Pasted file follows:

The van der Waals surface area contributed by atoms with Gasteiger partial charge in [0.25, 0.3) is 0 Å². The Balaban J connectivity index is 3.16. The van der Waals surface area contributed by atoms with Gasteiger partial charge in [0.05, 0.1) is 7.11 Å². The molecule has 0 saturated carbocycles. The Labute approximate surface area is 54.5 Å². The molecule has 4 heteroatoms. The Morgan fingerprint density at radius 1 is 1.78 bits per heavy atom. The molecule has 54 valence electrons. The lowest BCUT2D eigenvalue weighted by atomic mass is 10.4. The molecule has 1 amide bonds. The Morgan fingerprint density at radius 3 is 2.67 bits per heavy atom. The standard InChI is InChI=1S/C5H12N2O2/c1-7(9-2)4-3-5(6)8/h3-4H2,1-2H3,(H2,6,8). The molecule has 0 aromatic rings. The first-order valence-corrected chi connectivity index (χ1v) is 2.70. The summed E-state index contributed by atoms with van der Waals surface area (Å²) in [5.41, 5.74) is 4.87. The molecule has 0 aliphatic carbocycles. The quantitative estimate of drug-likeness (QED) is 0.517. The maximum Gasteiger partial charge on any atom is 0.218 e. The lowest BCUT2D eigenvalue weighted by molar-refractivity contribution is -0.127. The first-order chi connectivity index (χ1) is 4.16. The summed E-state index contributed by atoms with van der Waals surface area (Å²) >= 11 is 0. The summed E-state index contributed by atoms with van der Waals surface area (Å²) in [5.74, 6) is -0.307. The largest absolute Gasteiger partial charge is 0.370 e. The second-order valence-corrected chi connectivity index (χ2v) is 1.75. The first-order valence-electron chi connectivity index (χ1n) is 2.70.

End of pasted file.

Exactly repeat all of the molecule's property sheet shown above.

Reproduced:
The van der Waals surface area contributed by atoms with Gasteiger partial charge in [0.25, 0.3) is 0 Å². The Balaban J connectivity index is 3.16. The van der Waals surface area contributed by atoms with Gasteiger partial charge in [0.05, 0.1) is 7.11 Å². The molecule has 0 saturated carbocycles. The Labute approximate surface area is 54.5 Å². The molecule has 4 heteroatoms. The Morgan fingerprint density at radius 1 is 1.78 bits per heavy atom. The molecule has 54 valence electrons. The lowest BCUT2D eigenvalue weighted by atomic mass is 10.4. The molecule has 1 amide bonds. The Morgan fingerprint density at radius 3 is 2.67 bits per heavy atom. The standard InChI is InChI=1S/C5H12N2O2/c1-7(9-2)4-3-5(6)8/h3-4H2,1-2H3,(H2,6,8). The molecule has 0 aromatic rings. The first-order valence-corrected chi connectivity index (χ1v) is 2.70. The summed E-state index contributed by atoms with van der Waals surface area (Å²) in [5.41, 5.74) is 4.87. The molecule has 0 aliphatic carbocycles. The quantitative estimate of drug-likeness (QED) is 0.517. The maximum Gasteiger partial charge on any atom is 0.218 e. The lowest BCUT2D eigenvalue weighted by molar-refractivity contribution is -0.127. The first-order chi connectivity index (χ1) is 4.16. The summed E-state index contributed by atoms with van der Waals surface area (Å²) >= 11 is 0. The summed E-state index contributed by atoms with van der Waals surface area (Å²) in [5.74, 6) is -0.307. The largest absolute Gasteiger partial charge is 0.370 e. The second-order valence-corrected chi connectivity index (χ2v) is 1.75. The first-order valence-electron chi connectivity index (χ1n) is 2.70.